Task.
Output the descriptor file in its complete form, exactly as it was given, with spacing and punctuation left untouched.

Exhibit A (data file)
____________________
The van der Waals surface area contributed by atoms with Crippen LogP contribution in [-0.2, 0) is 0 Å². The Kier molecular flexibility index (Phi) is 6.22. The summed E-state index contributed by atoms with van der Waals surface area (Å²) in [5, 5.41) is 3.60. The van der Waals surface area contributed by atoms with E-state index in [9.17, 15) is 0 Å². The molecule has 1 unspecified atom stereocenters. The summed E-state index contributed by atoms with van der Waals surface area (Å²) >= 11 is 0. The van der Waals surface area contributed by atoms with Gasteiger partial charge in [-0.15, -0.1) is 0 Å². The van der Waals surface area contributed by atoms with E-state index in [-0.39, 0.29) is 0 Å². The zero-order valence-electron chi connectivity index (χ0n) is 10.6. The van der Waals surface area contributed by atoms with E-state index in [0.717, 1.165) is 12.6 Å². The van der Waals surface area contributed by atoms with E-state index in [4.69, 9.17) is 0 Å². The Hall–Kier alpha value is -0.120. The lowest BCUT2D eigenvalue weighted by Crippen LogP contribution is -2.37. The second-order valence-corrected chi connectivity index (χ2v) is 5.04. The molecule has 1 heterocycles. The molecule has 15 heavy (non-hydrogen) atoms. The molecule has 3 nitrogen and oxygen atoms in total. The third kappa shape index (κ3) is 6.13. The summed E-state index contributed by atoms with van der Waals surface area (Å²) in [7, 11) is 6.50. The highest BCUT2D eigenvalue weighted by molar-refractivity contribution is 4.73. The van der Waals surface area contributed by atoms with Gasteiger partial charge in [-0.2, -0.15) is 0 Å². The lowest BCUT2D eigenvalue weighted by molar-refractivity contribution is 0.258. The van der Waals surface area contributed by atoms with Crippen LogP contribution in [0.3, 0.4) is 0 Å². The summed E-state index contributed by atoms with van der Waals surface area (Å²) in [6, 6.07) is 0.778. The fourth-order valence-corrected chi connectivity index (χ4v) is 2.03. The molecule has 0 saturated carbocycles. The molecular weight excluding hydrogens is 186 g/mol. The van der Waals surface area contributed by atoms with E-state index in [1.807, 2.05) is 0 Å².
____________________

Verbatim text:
The van der Waals surface area contributed by atoms with Crippen LogP contribution in [-0.2, 0) is 0 Å². The Kier molecular flexibility index (Phi) is 6.22. The summed E-state index contributed by atoms with van der Waals surface area (Å²) in [5, 5.41) is 3.60. The van der Waals surface area contributed by atoms with E-state index in [9.17, 15) is 0 Å². The molecule has 1 unspecified atom stereocenters. The summed E-state index contributed by atoms with van der Waals surface area (Å²) >= 11 is 0. The van der Waals surface area contributed by atoms with Gasteiger partial charge in [-0.15, -0.1) is 0 Å². The van der Waals surface area contributed by atoms with E-state index in [-0.39, 0.29) is 0 Å². The zero-order valence-electron chi connectivity index (χ0n) is 10.6. The van der Waals surface area contributed by atoms with E-state index in [0.717, 1.165) is 12.6 Å². The van der Waals surface area contributed by atoms with E-state index in [4.69, 9.17) is 0 Å². The Hall–Kier alpha value is -0.120. The lowest BCUT2D eigenvalue weighted by Crippen LogP contribution is -2.37. The second-order valence-corrected chi connectivity index (χ2v) is 5.04. The molecule has 1 heterocycles. The molecule has 15 heavy (non-hydrogen) atoms. The molecule has 3 nitrogen and oxygen atoms in total. The third kappa shape index (κ3) is 6.13. The summed E-state index contributed by atoms with van der Waals surface area (Å²) in [7, 11) is 6.50. The highest BCUT2D eigenvalue weighted by molar-refractivity contribution is 4.73. The van der Waals surface area contributed by atoms with Gasteiger partial charge in [-0.2, -0.15) is 0 Å². The lowest BCUT2D eigenvalue weighted by molar-refractivity contribution is 0.258. The van der Waals surface area contributed by atoms with Crippen LogP contribution in [0.3, 0.4) is 0 Å². The summed E-state index contributed by atoms with van der Waals surface area (Å²) in [6, 6.07) is 0.778. The fourth-order valence-corrected chi connectivity index (χ4v) is 2.03. The molecule has 0 saturated carbocycles. The molecular weight excluding hydrogens is 186 g/mol. The van der Waals surface area contributed by atoms with E-state index in [1.807, 2.05) is 0 Å².